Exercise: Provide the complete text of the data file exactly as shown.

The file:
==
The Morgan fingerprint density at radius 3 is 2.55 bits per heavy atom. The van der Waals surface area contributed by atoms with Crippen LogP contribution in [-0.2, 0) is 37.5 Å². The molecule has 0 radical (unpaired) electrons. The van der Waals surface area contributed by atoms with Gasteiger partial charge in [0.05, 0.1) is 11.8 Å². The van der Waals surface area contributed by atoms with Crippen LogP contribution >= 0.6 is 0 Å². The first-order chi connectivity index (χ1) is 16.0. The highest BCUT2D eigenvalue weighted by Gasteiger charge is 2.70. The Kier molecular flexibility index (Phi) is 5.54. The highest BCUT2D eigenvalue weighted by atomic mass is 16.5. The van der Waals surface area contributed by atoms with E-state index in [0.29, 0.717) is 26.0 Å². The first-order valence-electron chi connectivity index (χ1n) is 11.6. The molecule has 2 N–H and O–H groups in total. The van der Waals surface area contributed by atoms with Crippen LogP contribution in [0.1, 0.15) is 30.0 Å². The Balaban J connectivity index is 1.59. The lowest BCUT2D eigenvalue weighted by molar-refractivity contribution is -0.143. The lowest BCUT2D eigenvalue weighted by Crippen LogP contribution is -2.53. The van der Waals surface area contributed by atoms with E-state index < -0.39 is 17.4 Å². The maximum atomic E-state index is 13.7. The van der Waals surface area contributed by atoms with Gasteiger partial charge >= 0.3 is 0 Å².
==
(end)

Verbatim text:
The Morgan fingerprint density at radius 3 is 2.55 bits per heavy atom. The van der Waals surface area contributed by atoms with Crippen LogP contribution in [-0.2, 0) is 37.5 Å². The molecule has 0 radical (unpaired) electrons. The van der Waals surface area contributed by atoms with Gasteiger partial charge in [0.05, 0.1) is 11.8 Å². The van der Waals surface area contributed by atoms with Crippen LogP contribution >= 0.6 is 0 Å². The first-order chi connectivity index (χ1) is 16.0. The highest BCUT2D eigenvalue weighted by Gasteiger charge is 2.70. The Kier molecular flexibility index (Phi) is 5.54. The highest BCUT2D eigenvalue weighted by atomic mass is 16.5. The van der Waals surface area contributed by atoms with E-state index in [0.29, 0.717) is 26.0 Å². The first-order valence-electron chi connectivity index (χ1n) is 11.6. The molecule has 2 N–H and O–H groups in total. The van der Waals surface area contributed by atoms with Crippen LogP contribution in [0.1, 0.15) is 30.0 Å². The Balaban J connectivity index is 1.59. The lowest BCUT2D eigenvalue weighted by molar-refractivity contribution is -0.143. The lowest BCUT2D eigenvalue weighted by Crippen LogP contribution is -2.53. The van der Waals surface area contributed by atoms with E-state index < -0.39 is 17.4 Å². The maximum atomic E-state index is 13.7. The van der Waals surface area contributed by atoms with Gasteiger partial charge >= 0.3 is 0 Å².